— Select Speeches of Kossuth • Kossuth

... I associate my soul to it too: not there to engage itself, but therein to take delight; not there to lose itself, but to be present there; and I employ it, on its part, to view itself in this prosperous state, to weigh and appreciate its happiness and to amplify it. It reckons how much it stands indebted to God that its conscience and the intestine passions are in repose; that it has the body in its natural disposition, orderly and competently enjoying the soft and soothing functions by which ...
— The Essays of Montaigne, Complete • Michel de Montaigne

... material for a Life of Coleridge is fairly plentiful, though it is not very easily come by. For the most part it needs to be hunted up or fished up—those accustomed to the work will appreciate the difference between the two processes—from a considerable variety of contemporary documents. Completed biography of the poet-philosopher there is none, as has been said, in existence; and the one volume of the unfinished Life left us by Mr. Gillman—a name never ...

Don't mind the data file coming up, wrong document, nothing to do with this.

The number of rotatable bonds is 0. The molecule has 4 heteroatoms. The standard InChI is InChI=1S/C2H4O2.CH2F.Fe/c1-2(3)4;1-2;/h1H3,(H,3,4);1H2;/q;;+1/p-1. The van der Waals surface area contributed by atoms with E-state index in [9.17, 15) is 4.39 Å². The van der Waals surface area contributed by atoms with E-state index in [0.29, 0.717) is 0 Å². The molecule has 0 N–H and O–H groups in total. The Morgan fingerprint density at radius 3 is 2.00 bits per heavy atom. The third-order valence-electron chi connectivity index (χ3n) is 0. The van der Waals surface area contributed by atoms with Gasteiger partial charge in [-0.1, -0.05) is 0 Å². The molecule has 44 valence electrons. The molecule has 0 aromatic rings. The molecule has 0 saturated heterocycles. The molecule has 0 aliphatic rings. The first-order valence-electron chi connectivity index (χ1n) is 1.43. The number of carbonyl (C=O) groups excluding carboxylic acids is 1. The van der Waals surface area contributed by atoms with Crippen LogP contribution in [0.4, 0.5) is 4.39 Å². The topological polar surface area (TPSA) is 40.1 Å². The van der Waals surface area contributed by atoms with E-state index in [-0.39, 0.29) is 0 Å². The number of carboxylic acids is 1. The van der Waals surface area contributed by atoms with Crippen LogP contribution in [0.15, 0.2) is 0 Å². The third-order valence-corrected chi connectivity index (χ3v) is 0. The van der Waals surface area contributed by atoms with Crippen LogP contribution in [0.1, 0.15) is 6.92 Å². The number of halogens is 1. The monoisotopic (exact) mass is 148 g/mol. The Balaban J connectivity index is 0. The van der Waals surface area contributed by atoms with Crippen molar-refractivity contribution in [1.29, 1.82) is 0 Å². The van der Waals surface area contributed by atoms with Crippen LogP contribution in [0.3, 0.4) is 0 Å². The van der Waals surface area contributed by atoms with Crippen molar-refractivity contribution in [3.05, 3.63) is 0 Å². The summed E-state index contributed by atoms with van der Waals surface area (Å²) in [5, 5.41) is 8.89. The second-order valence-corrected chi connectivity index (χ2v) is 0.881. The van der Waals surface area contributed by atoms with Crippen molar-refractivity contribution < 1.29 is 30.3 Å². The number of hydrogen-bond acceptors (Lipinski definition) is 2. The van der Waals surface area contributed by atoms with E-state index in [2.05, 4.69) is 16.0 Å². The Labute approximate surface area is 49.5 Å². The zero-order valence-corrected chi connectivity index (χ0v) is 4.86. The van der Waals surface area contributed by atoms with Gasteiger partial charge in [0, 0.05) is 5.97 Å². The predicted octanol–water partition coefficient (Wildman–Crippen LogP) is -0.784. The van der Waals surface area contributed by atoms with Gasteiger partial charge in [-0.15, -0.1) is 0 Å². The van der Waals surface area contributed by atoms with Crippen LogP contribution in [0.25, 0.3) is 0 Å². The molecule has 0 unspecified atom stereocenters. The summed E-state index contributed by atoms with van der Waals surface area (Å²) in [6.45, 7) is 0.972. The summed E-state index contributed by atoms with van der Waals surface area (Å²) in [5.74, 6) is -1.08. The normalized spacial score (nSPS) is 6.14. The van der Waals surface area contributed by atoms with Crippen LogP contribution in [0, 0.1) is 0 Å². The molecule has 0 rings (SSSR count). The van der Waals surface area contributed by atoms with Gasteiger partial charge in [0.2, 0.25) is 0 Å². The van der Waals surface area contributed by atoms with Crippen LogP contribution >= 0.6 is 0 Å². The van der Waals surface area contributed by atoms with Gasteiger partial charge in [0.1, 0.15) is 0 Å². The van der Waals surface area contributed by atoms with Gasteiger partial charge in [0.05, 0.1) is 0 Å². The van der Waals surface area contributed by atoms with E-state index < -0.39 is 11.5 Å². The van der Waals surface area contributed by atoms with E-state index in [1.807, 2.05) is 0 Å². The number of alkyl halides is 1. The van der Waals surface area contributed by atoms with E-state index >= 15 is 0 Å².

— English Men of Letters: Coleridge • H. D. Traill

... art and the bookmaker's skill.... To appreciate the story one must read it."—New ...
— The Green Carnation • Robert Smythe Hichens

... to explain that the amendment was not won from the Republican Congress between May 19th and June 4th, 1919. The Republican Party had been gradually coming to appreciate this opportunity throughout our entire national agitation from 1913 to date. And our attack upon the party in power, which happened to be President Wilson's party, had been the most decisive factor in stimulating the opposition party to espouse our side. It is perhaps ...
— Jailed for Freedom • Doris Stevens

... knows it's natural. But—not a pretty butterfly, Hugh. A woman nearer your own age, dear boy, some one to be a restful companion for you, able to appreciate your work, and fit in with your angles instead of your having to attempt to unmake yourself at your age and ...